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One of last Quakertown houses moved to Historical Park

One of last Quakertown houses moved to Historical Park

The Woods House is being moved to the Denton County Historical Park. It is the last remaining Quakertown house in Denton. Jacob Ostermann

One of last Quakertown houses moved to Historical Park
March 20
01:48 2018

The Woods House, one of the last remaining Quakertown houses, was moved to the Denton County Historical Park on Feb. 15.

“It seemed appropriate that we could put it there and we could look at interpreting the house as the Woods family lived in it,” said Peggy Riddle, director of the Denton County Office of History and Culture.

The house was on land purchased by Habitat for Humanity. After evaluating the house, the organization decided it could not renovate it for a family.

The house was originally offered to the city of Denton, but the city was not capable of doing restoration on historic homes. Denton County accepted the offer, and the house was added to Historical Park, which is home to the Bayless-Shelby house, the Quakertown House and the Taylor Cabin.

Another Quakertown house was moved to Historical Park in 2004 and serves as the Denton County African-American museum.

It is not yet decided what the museum plans to do with the Woods House.

“It will be a good structure to [portray] the interpretation of Quakertown,” Riddle said.

William Evelyn Woods purchased the house in Quakertown for $600 during the first World War. He rented out the house while maintaining a cotton farm in Argyle.

Jacob Ostermann

Ethel Woods Gray, one of his daughters, lived at the house. She and Vora Woods Crutchfield are the surviving two of 10 siblings.

“I’m really excited, and I’m very happy that it is going to be preserved,” Gray said.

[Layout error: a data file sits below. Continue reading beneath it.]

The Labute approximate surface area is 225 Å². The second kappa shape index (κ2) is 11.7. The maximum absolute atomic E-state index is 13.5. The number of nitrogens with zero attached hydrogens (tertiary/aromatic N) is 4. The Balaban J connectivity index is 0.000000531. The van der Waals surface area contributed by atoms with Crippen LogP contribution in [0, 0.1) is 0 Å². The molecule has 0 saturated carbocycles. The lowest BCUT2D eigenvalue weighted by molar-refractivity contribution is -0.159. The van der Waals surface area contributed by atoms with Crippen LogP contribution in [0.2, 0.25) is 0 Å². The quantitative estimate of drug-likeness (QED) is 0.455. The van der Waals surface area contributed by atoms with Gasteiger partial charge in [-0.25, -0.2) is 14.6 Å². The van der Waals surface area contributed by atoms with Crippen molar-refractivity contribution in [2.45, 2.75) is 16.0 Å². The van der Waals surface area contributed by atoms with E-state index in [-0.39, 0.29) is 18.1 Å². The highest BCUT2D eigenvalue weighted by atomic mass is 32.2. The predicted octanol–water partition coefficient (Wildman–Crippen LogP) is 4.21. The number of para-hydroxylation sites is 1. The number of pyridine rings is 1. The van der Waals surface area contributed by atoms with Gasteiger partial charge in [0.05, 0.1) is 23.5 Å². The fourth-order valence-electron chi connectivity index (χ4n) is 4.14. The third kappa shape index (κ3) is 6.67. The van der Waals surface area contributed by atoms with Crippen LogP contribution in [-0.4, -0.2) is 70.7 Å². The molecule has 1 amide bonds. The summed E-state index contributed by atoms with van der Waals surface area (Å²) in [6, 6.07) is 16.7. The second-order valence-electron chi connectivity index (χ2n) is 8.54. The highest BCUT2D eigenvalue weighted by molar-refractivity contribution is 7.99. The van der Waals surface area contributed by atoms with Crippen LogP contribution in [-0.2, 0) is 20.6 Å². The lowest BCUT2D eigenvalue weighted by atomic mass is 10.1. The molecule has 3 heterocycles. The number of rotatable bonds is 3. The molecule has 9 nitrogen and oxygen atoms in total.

Gray was born in the house and remembers growing up there. She discussed living on a plot of land and playing in the field.

“Overall, it was enjoyable living there and people were very nice,” Gray said. “We had really nice neighbors that looked after one another.”

Crutchfield was born and raised in the house. She said she thinks it should be preserved but is saddened to see it moved.

“I feel a little sad to see it moved from the location I grew up,” Crutchfield said. “I just thought it would always be there.”

Over 50 African-Americans were forced to move from Quakertown, an African-American town, when the city of Denton voted to build a park on the land in 1921 for racially motivated reasons.

Quakertown was located between the College of Industrial Arts, which is now Texas Woman’s University, and the Denton Square. Civic groups started a petition to build a city park at Quakertown in the 1920s.

The petition went to city council with 150 signatures and was passed with a 367-240 vote. Many Quakertown homes moved to the Solomon Hills area while some residents left Denton.

The Woods’ house moved to 1015 Hill St. where it remained until Feb. 15, when it was moved to Historical Park.

“I know my dad would have been proud to see the home will be restored and given the honor that it should have,” Crutchfield said.

Featured Image: The Woods’ House was moved to the Denton County Historical Park. It is one of the last remaining Quakertown house in Denton. Jacob Ostermann

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Devin Rardin

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